The Hiatus

Well, in short, life has taken it's toll on my surfboard design and construction journey. For those of you who don't already know, my wife was diagnosed with Breast Cancer early last year, and well, as you can imagine that threw our life into a bit of chaos. My available free time was swallowed up while I juggled work around the medial appointments. And, being a typical bloke, I bottled up heaps of emotion and well, that too took it's toll on my health. Having been through that last year, and my wife now finished Chemotherapy life is starting to get a little bit back to normal. Although, having said that, we've decided to repaint the house ... it's amazing how you want to do things when you're ill, but can't, so now we're both onto a path of better health, we really want to fix up the house. So, that's going to now suck time away from my surfboard journey.

But, I have a plan. I'm going to outsource the glassing and concentrate on design for the near to medium term. That means, I only need to find the time to fit in some design work on the computer, a bit of work in the shed to finish off the blank, printing out some decals, and then some time around my working week to drop off and collect the board, and well, that's all ... well, except go surfing.

So, with this new plan, I have created a new design. I've been wanting a shorter board for the beach breaks, and figured something around 6'2" would be about right for me. Since my surfing time has taken a beating over the last 12 months, and then again recently with a neck injury (yep, just as I was getting my paddle and surf fitness back I hit the bottom and popped the disc at C5/C6) I have a compounded problem to overcome with the design process; I'm both heavier and less fit.

So, what to do? Well, first, more volume, so I've gone up from 30 litres to 33 litres. Then, I've tweaked the design with a slighter reduced concave (bees dick stuff like 1/16th of an inch) but that was in conjunction with a slighter flatter rocker, that corresponds with the shorter board. I've gone slightly wider too, from around 19 1/4 to now 19 5/8. So, the final version is 6'2" x 19 5/8 x 2 5/8 for a final volume of 33.7 litres. Yes, I know, that's almost 34 litres ... I'm allowing for the extra weight of a steamer, OK?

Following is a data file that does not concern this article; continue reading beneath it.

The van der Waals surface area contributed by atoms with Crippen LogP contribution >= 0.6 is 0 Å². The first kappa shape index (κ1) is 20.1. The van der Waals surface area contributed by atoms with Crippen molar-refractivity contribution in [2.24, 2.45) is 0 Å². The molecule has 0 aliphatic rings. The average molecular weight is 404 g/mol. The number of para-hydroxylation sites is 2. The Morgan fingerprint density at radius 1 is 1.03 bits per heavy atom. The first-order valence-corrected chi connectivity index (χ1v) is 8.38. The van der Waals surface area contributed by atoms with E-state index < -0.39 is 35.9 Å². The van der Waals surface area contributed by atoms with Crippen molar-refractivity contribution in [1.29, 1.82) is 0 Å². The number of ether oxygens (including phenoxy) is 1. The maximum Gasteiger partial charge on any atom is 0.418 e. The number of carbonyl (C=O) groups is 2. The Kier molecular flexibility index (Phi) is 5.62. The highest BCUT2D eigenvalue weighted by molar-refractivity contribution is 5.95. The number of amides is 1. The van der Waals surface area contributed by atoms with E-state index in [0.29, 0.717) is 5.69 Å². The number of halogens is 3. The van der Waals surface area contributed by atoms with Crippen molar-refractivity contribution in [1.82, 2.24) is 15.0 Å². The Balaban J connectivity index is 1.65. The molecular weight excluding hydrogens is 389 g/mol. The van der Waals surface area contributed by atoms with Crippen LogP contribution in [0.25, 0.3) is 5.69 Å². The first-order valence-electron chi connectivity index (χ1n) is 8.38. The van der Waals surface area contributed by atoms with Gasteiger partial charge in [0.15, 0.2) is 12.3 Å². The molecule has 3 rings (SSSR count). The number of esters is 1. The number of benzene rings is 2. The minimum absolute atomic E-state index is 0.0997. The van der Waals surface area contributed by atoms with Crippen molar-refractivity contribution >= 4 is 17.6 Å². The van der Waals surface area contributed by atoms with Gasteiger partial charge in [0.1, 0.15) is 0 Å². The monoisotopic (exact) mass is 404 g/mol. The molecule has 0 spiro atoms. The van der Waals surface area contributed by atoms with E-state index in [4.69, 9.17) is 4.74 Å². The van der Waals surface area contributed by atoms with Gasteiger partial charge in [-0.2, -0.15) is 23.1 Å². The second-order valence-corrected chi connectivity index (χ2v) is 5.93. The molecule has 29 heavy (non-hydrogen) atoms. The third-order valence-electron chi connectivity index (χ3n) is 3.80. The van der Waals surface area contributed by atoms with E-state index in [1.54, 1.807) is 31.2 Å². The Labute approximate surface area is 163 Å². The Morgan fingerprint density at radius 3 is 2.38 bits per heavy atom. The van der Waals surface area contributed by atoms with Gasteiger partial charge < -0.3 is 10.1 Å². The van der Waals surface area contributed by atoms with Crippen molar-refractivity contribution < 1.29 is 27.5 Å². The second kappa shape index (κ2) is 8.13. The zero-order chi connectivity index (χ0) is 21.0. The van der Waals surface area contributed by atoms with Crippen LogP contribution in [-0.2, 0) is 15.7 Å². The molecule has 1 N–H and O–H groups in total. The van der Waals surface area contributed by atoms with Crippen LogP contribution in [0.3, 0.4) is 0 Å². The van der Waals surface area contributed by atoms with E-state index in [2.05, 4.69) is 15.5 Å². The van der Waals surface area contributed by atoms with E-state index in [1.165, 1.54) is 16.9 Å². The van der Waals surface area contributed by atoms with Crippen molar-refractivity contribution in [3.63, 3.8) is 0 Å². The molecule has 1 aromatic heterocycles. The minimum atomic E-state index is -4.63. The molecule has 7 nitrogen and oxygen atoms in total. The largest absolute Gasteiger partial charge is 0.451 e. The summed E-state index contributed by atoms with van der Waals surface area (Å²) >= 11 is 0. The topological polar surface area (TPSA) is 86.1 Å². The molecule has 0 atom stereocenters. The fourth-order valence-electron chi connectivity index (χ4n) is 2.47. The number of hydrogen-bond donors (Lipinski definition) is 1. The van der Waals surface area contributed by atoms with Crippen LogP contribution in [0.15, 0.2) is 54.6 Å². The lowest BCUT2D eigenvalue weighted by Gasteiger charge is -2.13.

The other thing I have tweaked is the rail profile, so it's a little more forgiving. Bit more boxy I guess, but still the same overall profile.

Plan is a thruster, but thinking a couple of extra plugs for a quad option might end up in it too. Centre fin will be at 3 5/16, Sides at 11 with 1/4" toe and 7 degree cant (well close to it, I have a template jig that is now my magic cant angle).

So, there ya go, I'm back and with that, this one is going to be affectionately know as "The Hiatus" ... thinking I'll use this for a decal:


PS: The FUP is still not finished. It has fin plugs installed and well, it stalled there 🙁





Thanks for visiting :)

website visitorsOk, am officially gobsmacked. Like really, really gobsmacked.

Since it was a tad hot today, and I did not want to overheat out in ‘the bay’ today (where is that southerly change?), I decided to fix up this site. In the process, I reconfigured the set up and removed a lot of the “bloat” in the back end. It seems to be running a lot smoother and quicker now, so let me know how you find it.

The surprise was looking at the visitor statistics.

As you may recall, I originally set this up as a free WordPress site. After some issues with losing content, I set up this site in July 2014. Since then, and up to yesterday (i.e. stats run approx. 24 hours behind actual time zone in Australia) there have been 2,140 unique visitors to this new site. Yes, that right, Two Thousand One Hundred and Forty!

As you can see from the graphic above, this extrapolates to over 79,000 page views. WOW!

I am gobsmacked!

Thank You for visiting. I’m stoked that so many people have found, and are finding my musings of interest.

I would love to hear from you all ; with the modifications today I have added some easy to use ‘social sharing’ buttons. You can now also use your Facebook login to add your comments.


As you may have noticed on the back wall of “the bay” I have “home made” calipers.

I made these when I first set up “the bay” and started this journey … in the process of sorting out some pictures, I stumbled across the templates that I used. It dawned on me that I had never written anything in here about the calipers or how I made them, so here goes:

1. I used some plywood I had lying around … but of 10mm from memory.